U.S. vows to end New Orleans’ violent crime wave
By Jim Loney
BATON ROUGE, Louisiana (Reuters) – With thousands of troops
pouring into New Orleans, law enforcement officials vowed on
Saturday to retake the swamped city and halt a crime wave that
erupted after Hurricane Katrina’s destruction.
Saying he was carrying a message from President Bush, New
Orleans U.S. Attorney Jim Letten said police and prosecutors
were ready to hunt down a small group of criminals responsible
for “horrendous” crimes in the stricken city.
“The streets of New Orleans belong to its citizens, not the
violent thugs who have stuck their heads up out of holes in an
attempt to exploit a national tragedy,” Letten told reporters.
“Not one inch of that city is going to be ceded to the
criminal element,” he said in Baton Rouge. “Not one inch.”
A wave of looting swept New Orleans after Katrina’s assault
on the U.S. Gulf Coast on Monday. Storm survivors trapped in
the city complained of rapes, brutal assaults and murders at
storm shelters, including the Superdome football stadium and
Letten said the crime wave that horrified the nation was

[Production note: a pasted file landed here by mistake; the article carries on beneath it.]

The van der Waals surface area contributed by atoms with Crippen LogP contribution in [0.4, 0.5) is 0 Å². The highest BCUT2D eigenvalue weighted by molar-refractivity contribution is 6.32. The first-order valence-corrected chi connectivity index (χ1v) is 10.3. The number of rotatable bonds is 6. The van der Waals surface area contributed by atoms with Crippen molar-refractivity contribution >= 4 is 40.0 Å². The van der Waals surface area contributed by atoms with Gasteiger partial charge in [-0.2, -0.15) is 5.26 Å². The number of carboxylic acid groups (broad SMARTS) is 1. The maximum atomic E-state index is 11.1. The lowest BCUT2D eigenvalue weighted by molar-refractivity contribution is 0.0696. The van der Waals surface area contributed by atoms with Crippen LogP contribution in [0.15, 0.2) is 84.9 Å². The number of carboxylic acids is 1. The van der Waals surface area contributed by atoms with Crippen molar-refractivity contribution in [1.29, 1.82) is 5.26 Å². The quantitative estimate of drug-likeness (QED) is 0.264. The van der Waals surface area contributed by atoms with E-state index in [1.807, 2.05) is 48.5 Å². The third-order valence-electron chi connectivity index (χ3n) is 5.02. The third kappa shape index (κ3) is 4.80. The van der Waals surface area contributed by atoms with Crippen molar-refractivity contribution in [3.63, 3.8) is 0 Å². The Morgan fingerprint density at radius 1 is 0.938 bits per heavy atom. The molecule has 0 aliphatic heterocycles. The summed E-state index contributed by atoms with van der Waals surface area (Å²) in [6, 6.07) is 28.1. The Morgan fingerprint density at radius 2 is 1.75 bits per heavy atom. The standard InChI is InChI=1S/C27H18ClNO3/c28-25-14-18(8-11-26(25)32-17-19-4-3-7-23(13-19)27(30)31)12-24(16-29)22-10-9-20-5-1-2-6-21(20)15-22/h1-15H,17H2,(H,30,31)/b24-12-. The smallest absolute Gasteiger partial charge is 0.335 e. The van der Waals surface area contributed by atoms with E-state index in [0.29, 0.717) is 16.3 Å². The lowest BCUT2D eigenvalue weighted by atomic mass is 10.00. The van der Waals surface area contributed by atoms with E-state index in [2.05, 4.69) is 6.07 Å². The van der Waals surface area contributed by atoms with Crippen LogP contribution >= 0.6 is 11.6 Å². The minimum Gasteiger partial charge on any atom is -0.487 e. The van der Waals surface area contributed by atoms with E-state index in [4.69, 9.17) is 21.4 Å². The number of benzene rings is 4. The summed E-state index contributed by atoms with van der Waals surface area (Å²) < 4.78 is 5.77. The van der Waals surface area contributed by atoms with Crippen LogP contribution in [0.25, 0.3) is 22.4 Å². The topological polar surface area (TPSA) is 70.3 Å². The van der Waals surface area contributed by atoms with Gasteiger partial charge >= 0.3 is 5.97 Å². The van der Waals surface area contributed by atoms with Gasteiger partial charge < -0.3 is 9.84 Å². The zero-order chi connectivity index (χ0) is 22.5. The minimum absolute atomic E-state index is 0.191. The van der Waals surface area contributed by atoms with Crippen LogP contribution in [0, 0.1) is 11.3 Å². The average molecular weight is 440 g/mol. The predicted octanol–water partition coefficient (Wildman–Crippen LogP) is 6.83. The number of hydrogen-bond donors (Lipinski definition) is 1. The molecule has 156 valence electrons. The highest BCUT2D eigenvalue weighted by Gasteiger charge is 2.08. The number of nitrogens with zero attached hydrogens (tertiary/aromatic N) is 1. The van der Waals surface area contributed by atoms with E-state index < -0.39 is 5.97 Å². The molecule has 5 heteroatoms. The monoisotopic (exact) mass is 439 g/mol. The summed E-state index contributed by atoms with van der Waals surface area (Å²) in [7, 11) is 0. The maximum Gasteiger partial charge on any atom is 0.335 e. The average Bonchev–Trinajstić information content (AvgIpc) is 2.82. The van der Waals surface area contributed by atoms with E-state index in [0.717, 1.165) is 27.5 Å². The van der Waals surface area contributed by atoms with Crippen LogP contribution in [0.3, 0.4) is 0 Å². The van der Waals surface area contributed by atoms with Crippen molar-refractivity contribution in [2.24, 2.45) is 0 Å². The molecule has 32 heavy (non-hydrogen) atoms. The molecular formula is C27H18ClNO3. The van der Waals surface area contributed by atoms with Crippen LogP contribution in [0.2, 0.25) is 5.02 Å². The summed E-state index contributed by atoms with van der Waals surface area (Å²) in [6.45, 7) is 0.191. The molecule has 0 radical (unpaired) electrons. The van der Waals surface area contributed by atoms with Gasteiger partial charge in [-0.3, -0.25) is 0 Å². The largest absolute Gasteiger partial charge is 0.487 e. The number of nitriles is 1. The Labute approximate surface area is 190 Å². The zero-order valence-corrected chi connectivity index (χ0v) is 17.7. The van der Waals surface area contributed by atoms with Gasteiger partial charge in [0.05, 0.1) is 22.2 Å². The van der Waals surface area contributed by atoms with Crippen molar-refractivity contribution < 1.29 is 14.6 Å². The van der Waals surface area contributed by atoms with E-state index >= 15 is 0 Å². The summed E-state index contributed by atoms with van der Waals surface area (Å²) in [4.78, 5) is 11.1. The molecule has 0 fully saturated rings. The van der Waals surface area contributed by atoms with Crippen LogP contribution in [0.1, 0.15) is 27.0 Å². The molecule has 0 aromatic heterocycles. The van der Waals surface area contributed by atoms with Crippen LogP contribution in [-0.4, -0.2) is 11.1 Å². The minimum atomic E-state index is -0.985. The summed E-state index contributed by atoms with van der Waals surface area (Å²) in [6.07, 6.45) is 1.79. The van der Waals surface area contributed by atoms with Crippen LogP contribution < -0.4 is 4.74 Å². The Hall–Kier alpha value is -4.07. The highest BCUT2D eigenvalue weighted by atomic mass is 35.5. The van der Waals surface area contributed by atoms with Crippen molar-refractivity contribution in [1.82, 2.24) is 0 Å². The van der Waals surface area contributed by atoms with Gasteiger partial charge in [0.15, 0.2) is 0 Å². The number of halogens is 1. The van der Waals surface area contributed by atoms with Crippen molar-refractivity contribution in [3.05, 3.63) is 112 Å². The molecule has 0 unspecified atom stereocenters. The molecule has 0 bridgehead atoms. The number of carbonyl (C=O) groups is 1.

carried out by the same small gangs of criminals, many involved
in the drug trade, who were responsible for most crime in New
Orleans before the storm.
“We will be getting violent offenders and dangerous
individuals off the streets of New Orleans,” he promised.
Officials had no statistics on how many or what types of
crimes were committed during the chaos following the storm, but
said the complete collapse of New Orleans’ communications
infrastructure contributed to the mayhem.
Hundreds of prisoners had to be moved from the Orleans
Parish Prison, which was under water, and police had nowhere to
put people they arrested.
In addition to the 12,000 National Guards on the ground in
Louisiana and more troops on the way, the state is bringing in
hundreds of police from other states to secure the streets.
They included SWAT teams to quell possible violence.
A new booking and holding center was opened in New Orleans
on Saturday, while prosecutors moved upstate and were
reassembling computer records.
But police, prosecutors and the military still faced
daunting problems in the wake of one of the worst natural
disasters in U.S. history.
Lt. Gen. Steven Blum, chief of the Pentagon’s National
Guard Bureau, said two-thirds of the police in New Orleans have
abandoned the force amid horrific conditions.
(Additional reporting by Michael Peltier in Baton Rouge)